A provocation like this was sufficient to call down pagan vengeance upon
his head; he was accordingly seized, severely tortured, and then burned
alive.

All the christians were apprehended and imprisoned; and Galerius
privately ordered the imperial palace to be set on fire, that the
christians might be charged as the incendiaries, and a plausible
pretence given for carrying on the persecution with the greatest
severities. A general sacrifice was commenced, which occasioned various
martyrdoms. No distinction was made of age or sex; the name of Christian
was so obnoxious to the pagans, that all indiscriminately fell
sacrifices to their opinions. Many houses were set on fire, and whole
christian families perished in the flames; and others had stones
fastened about their necks, and being tied together were driven into the
sea. The persecution became general in all the Roman provinces, but more
particularly in the east; and as it lasted ten years, it is impossible
to ascertain the numbers martyred, or to enumerate the various modes of
martyrdom.

Racks, scourges, swords, daggers, crosses, poison, and famine, were made
use of in various parts to despatch the christians; and invention was
exhausted to devise tortures against such as had no crime, but thinking
differently from the votaries of superstition.

A city of Phrygia, consisting entirely of christians, was burnt, and all
the inhabitants perished in the flames.

Tired with slaughter, at length, several governors of provinces
represented to the imperial court, the impropriety of such conduct.
Hence many were respited from execution, but, though they were not put
to death, as much as possible was done to render their lives miserable,
many of them having their ears cut off, their noses slit, their right
eyes put out, their limbs rendered useless by dreadful dislocations, and
their flesh seared in conspicuous places with red-hot irons.

It is necessary now to particularize the most conspicuous persons who
laid down their lives in martyrdom in this bloody persecution.

Sebastian, a celebrated martyr, was born at Narbonne, in Gaul,
instructed in the principles of christianity at Milan, and afterward
became an officer of the emperor's guard at Rome. He remained a true
christian in the midst of idolatry; unallured by the splendours of a
court, untainted by evil examples, and uncontaminated by the hopes of
preferment. Refusing to be a pagan, the emperor ordered him to be taken
to a field near the city, termed the Campus Martius, and there to be
shot to death with arrows; which sentence was executed accordingly. Some
pious christians coming to the place of execution, in order to give his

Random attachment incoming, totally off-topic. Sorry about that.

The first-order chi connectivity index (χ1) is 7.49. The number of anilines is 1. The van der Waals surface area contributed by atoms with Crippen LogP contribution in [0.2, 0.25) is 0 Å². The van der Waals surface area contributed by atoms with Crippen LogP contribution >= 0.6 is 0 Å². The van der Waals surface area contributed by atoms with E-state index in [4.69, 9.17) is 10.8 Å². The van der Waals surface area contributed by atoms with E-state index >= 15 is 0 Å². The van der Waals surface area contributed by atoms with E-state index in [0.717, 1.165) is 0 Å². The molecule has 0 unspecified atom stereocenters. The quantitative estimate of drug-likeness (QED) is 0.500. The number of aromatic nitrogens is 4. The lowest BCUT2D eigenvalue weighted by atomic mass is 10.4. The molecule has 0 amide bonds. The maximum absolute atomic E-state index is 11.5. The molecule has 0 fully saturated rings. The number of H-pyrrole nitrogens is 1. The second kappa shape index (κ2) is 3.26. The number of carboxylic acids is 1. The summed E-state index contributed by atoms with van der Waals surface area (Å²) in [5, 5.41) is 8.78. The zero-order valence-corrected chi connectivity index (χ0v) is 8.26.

body burial, perceived signs of life in him, and immediately moving him
to a place of security, they, in a short time effected his recovery, and
prepared him for a second martyrdom; for, as soon as he was able to go
out, he placed himself intentionally in the emperor's way as he was
going to the temple, and reprehended him for his various cruelties and
unreasonable prejudices against christianity. As soon as Diocletian had
overcome his surprise, he ordered Sebastian to be seized, and carried to
a place near the palace, and beaten to death; and, that the christians
should not either use means again to recover or bury his body, he
ordered that it should be thrown into the common sewer. Nevertheless, a
christian lady, named Lucina, found means to remove it from the sewer,
and bury it in the catacombs, or repositories of the dead.

The christians, about this time, upon mature consideration, thought it
unlawful to bear arms under a heathen emperor. Maximilian, the son of
Fabius Victor, was the first beheaded under this regulation.

Vitus, a Sicilian of considerable family, was brought up a christian;
when his virtues increased with his years, his constancy supported him
under all afflictions, and his faith was superior to the most dangerous
perils. His father, Hylas, who was a pagan, finding that he had been
instructed in the principles of christianity by the nurse who brought
him up, used all his endeavours to bring him back to paganism and at
length sacrificed his son to the idols, June 14, A. D. 303.

Victor was a Christian of a good family at Marseilles, in France; he
spent a great part of the night in visiting the afflicted, and
confirming the weak; which pious work he could not, consistently with
his own safety, perform in the daytime; and his fortune he spent in
relieving the distresses of poor christians.

He was at length, however, seized by the emperor's Maximian's decree,
who ordered him to be bound, and dragged through the streets. During the
execution of this order, he was treated with all manner of cruelties and
indignities by the enraged populace. Remaining still inflexible, his
courage was deemed obstinacy.